Individual Savings Accounts (ISAs) are the key to becoming a millionaire
How a person or a couple can use their ISA allowances to build a pot of money worth over £1,000,000 and details as to how long this might take.
Saving tax - the absolute basicsISA refers to the UK's Individual Savings Account. It is a tax-free package for savings and investments. For the tax year 2016/17, UK residents have the option to invest £7,620 in a cash ISA and £7,620 in an investment ISA. Alternatively, you could invest £15,240 (or as much as possible) into an investment ISA. For the purposes of this post those outside of the UK will have to refer to any tax-free package that the government offers but the principles are still the same.
However, the theory in this article is assuming the ISA annual tax allowance of £15,240 from the year 2016/17.
Money Millionaire Theory
The (right) table assumes that you are one person saving to become a millionaire. You invest your full ISA investment limit (£15,240) into an index tracker, fund or share related product. You reinvest your full ISA allowance each year, topping up the total pot. I have assumed an annual rate of return of 7% per year. As you move down the last column you can see that the interest is compounded each year and you are topping up the amount invested in the third column. In the first column you will observe that it has taken you 25 years to become a millionaire and you have only actually invested £381,000 of your own money to reach this point, the rest is from the magic of compounding.
Theoretically, you could become a millionaire even quicker. If you were able to utilise the couples ISA allowance which is double a single person's allowance, at £30,480. A married couple could invest this each year and build up a pot worth over one million in 17 years time. They would have had to invest a total of £518,160 of their own money to do this, however this is only £259,080 each over the 17 years (£1,270 per month!).
Why would you want to use ISAs?Other than the fact that you can boast about how you're a millionaire, there is a very important reason to do this. Imagine a couple both aged 25 who do this. They save hard and invest intelligently and patiently. After 17 years they are both aged 42, they can retire. Why? Because they are earning a household income of over £70,000 per year and it's all tax free. Furthermore, if the couple were patient enough to save for another 8 years until the age of 50 they could be seeing return of £140,000 per year, tax free, for the rest of their lives. This would be a very comfortable retirement. It's so simple, why isn't everyone doing this? Because it's simple but not easy - many do not have the luxury of being able to save £1,270 each per month, however the thought exercise is a useful one. Always remember the miracle of compound interest.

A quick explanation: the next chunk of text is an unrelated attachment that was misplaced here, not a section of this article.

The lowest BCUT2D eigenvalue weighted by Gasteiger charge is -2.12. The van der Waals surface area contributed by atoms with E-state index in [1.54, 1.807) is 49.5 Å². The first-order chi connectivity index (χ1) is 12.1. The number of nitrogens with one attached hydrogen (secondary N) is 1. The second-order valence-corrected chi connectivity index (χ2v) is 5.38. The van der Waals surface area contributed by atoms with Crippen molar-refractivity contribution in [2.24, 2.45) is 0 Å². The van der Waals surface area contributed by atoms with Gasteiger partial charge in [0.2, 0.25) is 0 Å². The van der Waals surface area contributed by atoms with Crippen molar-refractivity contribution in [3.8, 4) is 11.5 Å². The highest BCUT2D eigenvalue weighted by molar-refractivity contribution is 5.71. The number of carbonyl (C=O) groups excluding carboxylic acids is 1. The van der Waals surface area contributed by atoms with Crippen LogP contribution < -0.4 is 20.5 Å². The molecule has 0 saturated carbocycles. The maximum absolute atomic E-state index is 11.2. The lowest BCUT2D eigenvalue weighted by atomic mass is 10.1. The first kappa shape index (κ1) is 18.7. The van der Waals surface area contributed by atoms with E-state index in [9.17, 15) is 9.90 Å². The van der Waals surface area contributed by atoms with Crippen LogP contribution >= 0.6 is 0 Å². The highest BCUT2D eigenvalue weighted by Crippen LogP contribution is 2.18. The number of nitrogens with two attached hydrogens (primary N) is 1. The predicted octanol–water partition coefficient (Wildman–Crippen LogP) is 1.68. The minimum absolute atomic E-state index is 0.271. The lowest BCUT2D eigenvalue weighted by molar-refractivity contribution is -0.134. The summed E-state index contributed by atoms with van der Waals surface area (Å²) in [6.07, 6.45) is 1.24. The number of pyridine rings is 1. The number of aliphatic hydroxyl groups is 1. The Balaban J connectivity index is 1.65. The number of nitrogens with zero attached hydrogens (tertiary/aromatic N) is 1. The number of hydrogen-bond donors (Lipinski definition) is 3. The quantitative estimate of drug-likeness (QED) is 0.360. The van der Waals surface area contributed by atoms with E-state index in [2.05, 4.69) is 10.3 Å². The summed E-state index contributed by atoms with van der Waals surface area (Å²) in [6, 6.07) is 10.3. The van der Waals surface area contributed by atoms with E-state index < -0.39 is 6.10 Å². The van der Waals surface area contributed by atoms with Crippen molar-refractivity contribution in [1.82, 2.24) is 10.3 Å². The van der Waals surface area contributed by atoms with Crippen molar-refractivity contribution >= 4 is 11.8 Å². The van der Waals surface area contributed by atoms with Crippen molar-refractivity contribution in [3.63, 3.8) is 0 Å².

Millionaire PracticalitiesThere are many things that can get in the way of becoming an ISA millionaire but there are some solutions to some of these problems:
Returns: You may not be a shrewd enough investor, the market might collapse, there is no way to guarantee those returns? On the contrary I believe I have been stingy with those returns. Firstly, I have not assumed any reinvesting of dividends (if investing in shares). This would give a huge boost to savings each year and hopefully reach the goal line faster. Secondly, if you take a long enough time line, say 20 plus years (which we are), shares yield a historical average of at least 7%. Even if you're not very good at picking share you could simply choose to invest in an index tracker to track overall markets, which should yield you this return.
Fees: These refer to the fees that you pay your broker or fund manager and can be considerable, eating away at the compounding effect. To avoid large fees choose an on-line share dealership that you manage yourself or choose an index tracker which tends to be relatively cheap.
Savings: A legitimate worry would be that a person cannot hope to save that much each year. If you have dependants to bring up as well it can be even harder to find the spare cash to invest. An easy solution would be for a couple to invest together in one person's ISA allowance. This is very realistic. If you assume that the average annual income in the UK is £25,000 a year which means that a combined household income of £50,000 would be investing about 20% of their income into investment ISAs. 20% is what people should be saving anyway making this goal extremely plausible.
Some of you will retort, "but I don't have a spouse/partner?". This shouldn't stop you reaching this goal. There is no reason why you can't pair up with some friends to reach the same goal. It would be a little bit more complicated and would require a lot more care when setting up contracts etc, but still it is possible. I will write a post on this another time.
If ISAs change: I believe that now that ISAs have been in existence for a while, the allowance will not go down in value. It would be political suicide to do so or to remove them without replacing the with something equally as attractive. This is because it would be viewed as anti-poor as the original idea was to encourage the poorer members of society to save. A country needs to encourage saving to grow (I will not go into the economic explanation here, message me or comment if you would like to know more) and all governments know this.
Conclusions on the ISA millionaire theoryIn theory anyone can become a millionaire. The only question is whether or not you have the patience or are able to make the sacrifices.
What do you think? How plausible is this scheme? What other schemes exist to make this sort of tax-free income?
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